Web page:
Growing Brassicas From Seeds using Haxnicks RootrainersCabbages, kale, kohlrabi, cauliflower, broccoli and Brussel Sprouts are all varieties of the same species of Brassica oleracea which is native to the Mediterranean. Brassicas thrive on transplanting and some gardeners even swear by transplanting them twice.

    • For Brussel Sprouts sow the seeds in March early April
    • For 'Spring Cabbage' make two sowings 4 weeks apart in February
    • For Summer Cabbage sow in March
    • For Winter Cabbage sow in May
    • For Summer Cauliflower sow in March
    • For Broccoli sow in April

    Deep Rootrainers make an excellent start when growing from seed, just fill with compost (preferrably peat free) and cover with a clear propagating lid and leave to germinate in a warm place.

    Haxnicks Plant House

    Once plants start emerging use as a drip tray under the tray and grow on in a good strong light place, A Haxnicks Hardwood Plant House situated on a sunny wall is an excellent place.

    When plants are ready plant out into a deep, rich well composted and moist soil. Make 15cm deep holes with a garden stake and place the seedling into the hole. Don’t close the hole with soil but rather water the plant which will close the hole with the right amount of soil.

    Watering of the young plants is vital until they are well established and weeding is just as essential.

    Using Garden Cloches from Haxnicks

    If pests are a problem or you want to bring on growth a little quicker then we do recommend our Victorian Cloches, these provide instant weather protection and additional warmth for faster growth.

    Tip for this post: I'm very aware we spend time recommending our own products - but we welcome your contributions if you have better or even just different solutions please share them with us. We'll always publish your comments free of 'moderation'.

    Finally, a little extra - some light reading for you, enjoy: Vegetable Growing
    Month-by-month: The Down-to-earth Guide That Takes You Through the
    Vegetable Year.

  • Growing Garlic Easily

    Growing Garlic using Haxnicks Rootrainers

    Garlic is a rather special plant to us here at Haxnicks, apart from the usefulness in cooking and the fresh smell  in the garden it really is one of the easiest vegetables to grow.

    It is recommended that Garlic is grown in a rotation system with carrots, onions, leeks, and probably may other root vegetables, but we find it makes a great space filler between roses and other flowers, Garlic also wards off unwanted pests with it's smell. Container growing is also very worth doing if growing only for the shoots, which give a subtle and yet distinct zest to salads.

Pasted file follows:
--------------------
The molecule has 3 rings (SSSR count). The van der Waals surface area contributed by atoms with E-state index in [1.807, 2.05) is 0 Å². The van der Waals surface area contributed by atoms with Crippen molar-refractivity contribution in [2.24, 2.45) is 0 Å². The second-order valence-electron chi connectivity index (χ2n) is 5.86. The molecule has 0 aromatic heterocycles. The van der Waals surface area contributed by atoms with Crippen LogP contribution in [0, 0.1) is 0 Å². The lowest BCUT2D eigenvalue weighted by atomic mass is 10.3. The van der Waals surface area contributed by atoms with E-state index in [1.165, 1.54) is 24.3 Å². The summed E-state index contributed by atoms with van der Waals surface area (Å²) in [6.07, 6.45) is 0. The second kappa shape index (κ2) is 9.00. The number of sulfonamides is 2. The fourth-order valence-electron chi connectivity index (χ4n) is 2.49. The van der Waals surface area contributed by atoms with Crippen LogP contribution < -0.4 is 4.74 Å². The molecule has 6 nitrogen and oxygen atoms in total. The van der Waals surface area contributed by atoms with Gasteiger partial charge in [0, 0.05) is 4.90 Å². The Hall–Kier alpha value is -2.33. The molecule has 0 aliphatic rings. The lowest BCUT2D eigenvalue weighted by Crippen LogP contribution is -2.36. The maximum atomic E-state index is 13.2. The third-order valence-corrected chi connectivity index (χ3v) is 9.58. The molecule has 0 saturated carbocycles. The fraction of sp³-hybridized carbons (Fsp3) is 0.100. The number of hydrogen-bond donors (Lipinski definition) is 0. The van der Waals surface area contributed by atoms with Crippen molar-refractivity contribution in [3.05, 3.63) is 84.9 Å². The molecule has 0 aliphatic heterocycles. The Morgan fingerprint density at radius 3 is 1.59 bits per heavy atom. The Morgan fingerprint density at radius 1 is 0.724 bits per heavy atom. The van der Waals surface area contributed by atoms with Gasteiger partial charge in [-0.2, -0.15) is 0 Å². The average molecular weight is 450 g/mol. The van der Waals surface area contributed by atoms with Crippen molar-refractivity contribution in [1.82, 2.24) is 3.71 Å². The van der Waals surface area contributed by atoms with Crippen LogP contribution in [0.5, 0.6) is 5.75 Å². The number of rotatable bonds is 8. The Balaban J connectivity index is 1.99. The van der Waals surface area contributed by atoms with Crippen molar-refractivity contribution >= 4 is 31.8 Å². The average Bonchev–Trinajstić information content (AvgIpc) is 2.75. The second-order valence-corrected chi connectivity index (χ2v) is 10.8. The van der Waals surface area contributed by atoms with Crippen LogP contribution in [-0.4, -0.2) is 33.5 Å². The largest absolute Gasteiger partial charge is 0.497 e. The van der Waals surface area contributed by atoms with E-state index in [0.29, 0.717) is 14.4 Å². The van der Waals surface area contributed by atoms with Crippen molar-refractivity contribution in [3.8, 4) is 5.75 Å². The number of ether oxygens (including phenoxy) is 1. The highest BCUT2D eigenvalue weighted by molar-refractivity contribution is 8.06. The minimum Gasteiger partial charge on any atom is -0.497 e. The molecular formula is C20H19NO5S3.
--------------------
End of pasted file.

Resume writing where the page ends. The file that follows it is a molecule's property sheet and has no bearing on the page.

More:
Cloves of garlic (Propagation of garlic is not usually done from seed, but rather from partially-grown cloves).

    To grow well it needs a cold period of at least two months. It is thus essential to sow from mid-October to allow the roots to develop before the cold weather sets in.

    1. Fill the Rowplanter rows three quarters full with a multi-purpose compost
    2. Tap the rows on the bench to settle the compost and then place in the holding tray
    3. Separate the cloves of garlic (The cloves of garlic can be sown indoors in the Rowplanter by planting each clove upright (the bottom of the clove lowest in the ground) to a depth of 2.5cm deep,10cm apart.
    4. Push with the base down so that the top is just below the soil.

    Once ready for transplanting, the entire row can be gently slid out into the prepared trench with absolutely no root disturbance.

    Once the leaves go yellow brown stop watering the garlic and it can be harvested 2 to 3 weeks later and it should then be left to cure for 3 weeks.

    Once the bulbs are thoroughly dried store them in a cool, ventilated place away from sun.

    Tip: You can use pretty much any Garlic cloves from any shop... just break apart the cloves and each clove will produce it's own plant.